Thanks to North Korea, the U.S. is now at risk of an electromagnetic pulse (EMP) attack on the power grid. In fact, Kim Jong-un has threatened such action, and experts agree that such an attack is a real possibility.
North Korea could detonate a hydrogen bomb in the atmosphere for the specific purpose of decimating the power grid. The result could be akin to a post-apocalyptic scenario where disease, despair and death rule the land for months if not years.
Shielding against an EMP Attack
FERC, the Department of Energy, and Homeland Security are working together first to quantify the risk, and then to develop plans and protocols designed to mitigate the risk. Ideally, a new and improved EMP task force or regulatory body would be created to continuously monitor the risk.
From the utility perspective, EMP attacks should be incorporated into emergency plans and protocols. An EMP attack should also be addressed in exercise and drill scenarios, and utility engineers should be working on ways to enhance storm hardening to help shield the grid from this very real risk. At this point, there is no method to harden the grid in this manner, but that does not mean utilities should not be constantly looking for mitigation solutions.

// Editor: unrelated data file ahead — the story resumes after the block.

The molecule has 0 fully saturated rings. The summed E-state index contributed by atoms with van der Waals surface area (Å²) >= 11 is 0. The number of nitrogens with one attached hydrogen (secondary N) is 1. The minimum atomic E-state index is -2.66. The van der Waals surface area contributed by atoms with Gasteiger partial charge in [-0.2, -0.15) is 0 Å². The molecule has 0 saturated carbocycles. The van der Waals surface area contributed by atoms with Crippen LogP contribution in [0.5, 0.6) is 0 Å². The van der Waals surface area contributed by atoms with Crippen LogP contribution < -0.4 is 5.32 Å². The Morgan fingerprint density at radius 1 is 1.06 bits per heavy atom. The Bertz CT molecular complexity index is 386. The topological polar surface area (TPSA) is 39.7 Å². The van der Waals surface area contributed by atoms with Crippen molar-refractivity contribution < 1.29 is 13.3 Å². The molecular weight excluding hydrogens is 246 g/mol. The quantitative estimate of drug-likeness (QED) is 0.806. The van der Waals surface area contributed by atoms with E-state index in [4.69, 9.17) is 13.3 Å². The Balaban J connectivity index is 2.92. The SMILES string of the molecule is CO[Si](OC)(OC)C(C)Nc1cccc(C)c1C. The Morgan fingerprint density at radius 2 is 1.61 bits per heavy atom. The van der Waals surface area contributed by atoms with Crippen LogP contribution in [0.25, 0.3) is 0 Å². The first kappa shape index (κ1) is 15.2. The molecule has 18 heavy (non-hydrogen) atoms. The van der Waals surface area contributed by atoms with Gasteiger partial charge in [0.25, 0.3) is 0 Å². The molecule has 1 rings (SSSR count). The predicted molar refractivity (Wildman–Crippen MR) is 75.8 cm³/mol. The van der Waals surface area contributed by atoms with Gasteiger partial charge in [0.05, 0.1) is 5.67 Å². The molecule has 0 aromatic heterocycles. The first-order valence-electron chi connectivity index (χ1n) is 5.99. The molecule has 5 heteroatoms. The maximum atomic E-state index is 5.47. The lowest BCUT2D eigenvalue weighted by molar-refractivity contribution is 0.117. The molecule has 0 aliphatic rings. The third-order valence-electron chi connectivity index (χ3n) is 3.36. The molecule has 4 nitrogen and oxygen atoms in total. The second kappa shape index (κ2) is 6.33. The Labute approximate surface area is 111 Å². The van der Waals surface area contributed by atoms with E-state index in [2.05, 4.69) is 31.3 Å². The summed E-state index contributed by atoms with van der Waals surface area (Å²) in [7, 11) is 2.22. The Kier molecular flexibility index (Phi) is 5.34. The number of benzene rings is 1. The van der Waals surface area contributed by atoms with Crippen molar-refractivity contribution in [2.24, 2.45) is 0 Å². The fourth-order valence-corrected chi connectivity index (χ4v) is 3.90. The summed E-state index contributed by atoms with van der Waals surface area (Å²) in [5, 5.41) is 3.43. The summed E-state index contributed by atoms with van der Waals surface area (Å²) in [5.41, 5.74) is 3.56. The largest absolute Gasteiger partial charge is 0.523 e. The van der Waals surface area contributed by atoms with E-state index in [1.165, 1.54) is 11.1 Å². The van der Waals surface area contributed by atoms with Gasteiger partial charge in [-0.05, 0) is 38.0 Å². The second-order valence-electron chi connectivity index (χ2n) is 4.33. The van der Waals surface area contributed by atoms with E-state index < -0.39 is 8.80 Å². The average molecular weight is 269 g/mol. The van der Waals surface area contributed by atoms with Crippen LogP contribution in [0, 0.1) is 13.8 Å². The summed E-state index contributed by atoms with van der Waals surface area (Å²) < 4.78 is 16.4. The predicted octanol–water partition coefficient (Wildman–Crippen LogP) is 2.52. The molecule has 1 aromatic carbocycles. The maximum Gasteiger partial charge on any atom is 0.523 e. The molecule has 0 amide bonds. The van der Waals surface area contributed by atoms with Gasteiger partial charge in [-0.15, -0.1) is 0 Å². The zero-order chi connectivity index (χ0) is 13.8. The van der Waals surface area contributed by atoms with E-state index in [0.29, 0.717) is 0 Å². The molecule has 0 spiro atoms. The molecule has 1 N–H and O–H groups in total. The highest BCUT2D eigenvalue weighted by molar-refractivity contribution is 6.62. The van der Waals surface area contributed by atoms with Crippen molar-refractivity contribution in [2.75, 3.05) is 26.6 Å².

And it is not just electric utilities that should be worried. Water utilities would likely experience a negative impact to the water supply following such an attack, such a spike in bacteria levels or a lack of electricity to keep the treatment plants operating. Gas utilities are probably less at risk, but natural gas operations require electricity so even gas utilities should have this scenario on their radars.
Although I do not share all the same views as the author, this article does a decent job of summarizing the risk of an EMP attack. The bottom line is that this is yet another element to include in your overall emergency preparedness process.